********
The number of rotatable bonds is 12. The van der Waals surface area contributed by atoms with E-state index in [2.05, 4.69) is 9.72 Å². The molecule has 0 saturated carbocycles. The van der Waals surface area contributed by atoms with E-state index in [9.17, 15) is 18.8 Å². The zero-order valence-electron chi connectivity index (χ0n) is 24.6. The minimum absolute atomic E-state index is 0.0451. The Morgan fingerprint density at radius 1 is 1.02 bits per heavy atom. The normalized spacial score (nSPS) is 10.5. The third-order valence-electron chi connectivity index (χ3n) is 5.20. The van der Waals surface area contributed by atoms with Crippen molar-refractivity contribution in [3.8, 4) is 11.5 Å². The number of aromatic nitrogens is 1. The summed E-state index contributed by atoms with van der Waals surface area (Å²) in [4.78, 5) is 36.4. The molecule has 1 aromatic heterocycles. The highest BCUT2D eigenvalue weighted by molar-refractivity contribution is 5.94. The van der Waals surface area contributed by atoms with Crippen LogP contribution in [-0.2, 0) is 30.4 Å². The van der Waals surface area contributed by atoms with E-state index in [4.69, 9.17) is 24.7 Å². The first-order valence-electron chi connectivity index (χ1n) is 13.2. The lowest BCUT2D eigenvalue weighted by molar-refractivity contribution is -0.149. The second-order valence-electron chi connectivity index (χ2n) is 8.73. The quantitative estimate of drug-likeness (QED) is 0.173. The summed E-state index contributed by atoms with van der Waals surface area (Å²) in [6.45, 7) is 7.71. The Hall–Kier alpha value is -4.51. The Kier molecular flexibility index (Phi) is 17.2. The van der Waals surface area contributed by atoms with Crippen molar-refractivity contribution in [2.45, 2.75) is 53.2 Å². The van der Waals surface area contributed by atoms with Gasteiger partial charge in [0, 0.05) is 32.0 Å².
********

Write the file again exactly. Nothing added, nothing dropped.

The number of rotatable bonds is 12. The van der Waals surface area contributed by atoms with E-state index in [2.05, 4.69) is 9.72 Å². The molecule has 0 saturated carbocycles. The van der Waals surface area contributed by atoms with E-state index in [9.17, 15) is 18.8 Å². The zero-order valence-electron chi connectivity index (χ0n) is 24.6. The minimum absolute atomic E-state index is 0.0451. The Morgan fingerprint density at radius 1 is 1.02 bits per heavy atom. The normalized spacial score (nSPS) is 10.5. The third-order valence-electron chi connectivity index (χ3n) is 5.20. The van der Waals surface area contributed by atoms with Crippen molar-refractivity contribution in [3.8, 4) is 11.5 Å². The number of aromatic nitrogens is 1. The summed E-state index contributed by atoms with van der Waals surface area (Å²) in [4.78, 5) is 36.4. The molecule has 1 aromatic heterocycles. The highest BCUT2D eigenvalue weighted by molar-refractivity contribution is 5.94. The van der Waals surface area contributed by atoms with Crippen LogP contribution in [-0.2, 0) is 30.4 Å². The van der Waals surface area contributed by atoms with E-state index in [4.69, 9.17) is 24.7 Å². The first-order valence-electron chi connectivity index (χ1n) is 13.2. The lowest BCUT2D eigenvalue weighted by molar-refractivity contribution is -0.149. The second-order valence-electron chi connectivity index (χ2n) is 8.73. The quantitative estimate of drug-likeness (QED) is 0.173. The summed E-state index contributed by atoms with van der Waals surface area (Å²) in [6.45, 7) is 7.71. The Hall–Kier alpha value is -4.51. The Kier molecular flexibility index (Phi) is 17.2. The van der Waals surface area contributed by atoms with Crippen molar-refractivity contribution in [2.45, 2.75) is 53.2 Å². The van der Waals surface area contributed by atoms with Gasteiger partial charge in [0, 0.05) is 32.0 Å².